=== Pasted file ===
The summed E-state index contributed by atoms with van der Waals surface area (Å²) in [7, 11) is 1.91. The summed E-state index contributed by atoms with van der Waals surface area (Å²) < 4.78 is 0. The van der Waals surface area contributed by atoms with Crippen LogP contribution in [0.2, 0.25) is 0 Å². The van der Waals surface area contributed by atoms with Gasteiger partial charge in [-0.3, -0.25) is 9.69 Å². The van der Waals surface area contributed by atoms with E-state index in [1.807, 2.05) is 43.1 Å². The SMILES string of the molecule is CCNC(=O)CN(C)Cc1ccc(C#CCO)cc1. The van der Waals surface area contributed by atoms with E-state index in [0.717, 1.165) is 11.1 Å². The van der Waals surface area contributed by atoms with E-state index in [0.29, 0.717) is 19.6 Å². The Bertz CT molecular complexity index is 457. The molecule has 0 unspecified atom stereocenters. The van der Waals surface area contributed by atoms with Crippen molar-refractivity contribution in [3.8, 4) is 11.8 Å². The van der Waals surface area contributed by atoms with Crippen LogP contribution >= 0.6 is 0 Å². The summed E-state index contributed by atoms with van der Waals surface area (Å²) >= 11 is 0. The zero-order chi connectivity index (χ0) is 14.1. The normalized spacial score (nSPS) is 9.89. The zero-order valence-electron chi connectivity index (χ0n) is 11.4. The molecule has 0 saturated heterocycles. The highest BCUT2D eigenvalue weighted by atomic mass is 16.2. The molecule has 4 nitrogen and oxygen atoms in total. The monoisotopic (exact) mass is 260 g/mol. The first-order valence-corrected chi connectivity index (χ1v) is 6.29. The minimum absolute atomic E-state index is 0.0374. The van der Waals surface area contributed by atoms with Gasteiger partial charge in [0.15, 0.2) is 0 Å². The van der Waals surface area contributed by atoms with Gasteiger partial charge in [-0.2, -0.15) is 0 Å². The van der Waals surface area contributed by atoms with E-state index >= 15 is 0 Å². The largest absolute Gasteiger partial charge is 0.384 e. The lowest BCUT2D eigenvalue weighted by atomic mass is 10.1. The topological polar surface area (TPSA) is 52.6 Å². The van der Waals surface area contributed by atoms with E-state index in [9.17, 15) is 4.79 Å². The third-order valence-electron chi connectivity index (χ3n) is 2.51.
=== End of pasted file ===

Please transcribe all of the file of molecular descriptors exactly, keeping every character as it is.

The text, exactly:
The summed E-state index contributed by atoms with van der Waals surface area (Å²) in [7, 11) is 1.91. The summed E-state index contributed by atoms with van der Waals surface area (Å²) < 4.78 is 0. The van der Waals surface area contributed by atoms with Crippen LogP contribution in [0.2, 0.25) is 0 Å². The van der Waals surface area contributed by atoms with Gasteiger partial charge in [-0.3, -0.25) is 9.69 Å². The van der Waals surface area contributed by atoms with E-state index in [1.807, 2.05) is 43.1 Å². The SMILES string of the molecule is CCNC(=O)CN(C)Cc1ccc(C#CCO)cc1. The van der Waals surface area contributed by atoms with E-state index in [0.717, 1.165) is 11.1 Å². The van der Waals surface area contributed by atoms with E-state index in [0.29, 0.717) is 19.6 Å². The Bertz CT molecular complexity index is 457. The molecule has 0 unspecified atom stereocenters. The van der Waals surface area contributed by atoms with Crippen molar-refractivity contribution in [3.8, 4) is 11.8 Å². The van der Waals surface area contributed by atoms with Crippen LogP contribution >= 0.6 is 0 Å². The summed E-state index contributed by atoms with van der Waals surface area (Å²) >= 11 is 0. The zero-order chi connectivity index (χ0) is 14.1. The normalized spacial score (nSPS) is 9.89. The zero-order valence-electron chi connectivity index (χ0n) is 11.4. The molecule has 0 saturated heterocycles. The highest BCUT2D eigenvalue weighted by atomic mass is 16.2. The molecule has 4 nitrogen and oxygen atoms in total. The monoisotopic (exact) mass is 260 g/mol. The first-order valence-corrected chi connectivity index (χ1v) is 6.29. The minimum absolute atomic E-state index is 0.0374. The van der Waals surface area contributed by atoms with Gasteiger partial charge in [0.15, 0.2) is 0 Å². The van der Waals surface area contributed by atoms with Gasteiger partial charge in [-0.2, -0.15) is 0 Å². The van der Waals surface area contributed by atoms with E-state index >= 15 is 0 Å². The largest absolute Gasteiger partial charge is 0.384 e. The lowest BCUT2D eigenvalue weighted by atomic mass is 10.1. The topological polar surface area (TPSA) is 52.6 Å². The van der Waals surface area contributed by atoms with E-state index in [9.17, 15) is 4.79 Å². The third-order valence-electron chi connectivity index (χ3n) is 2.51.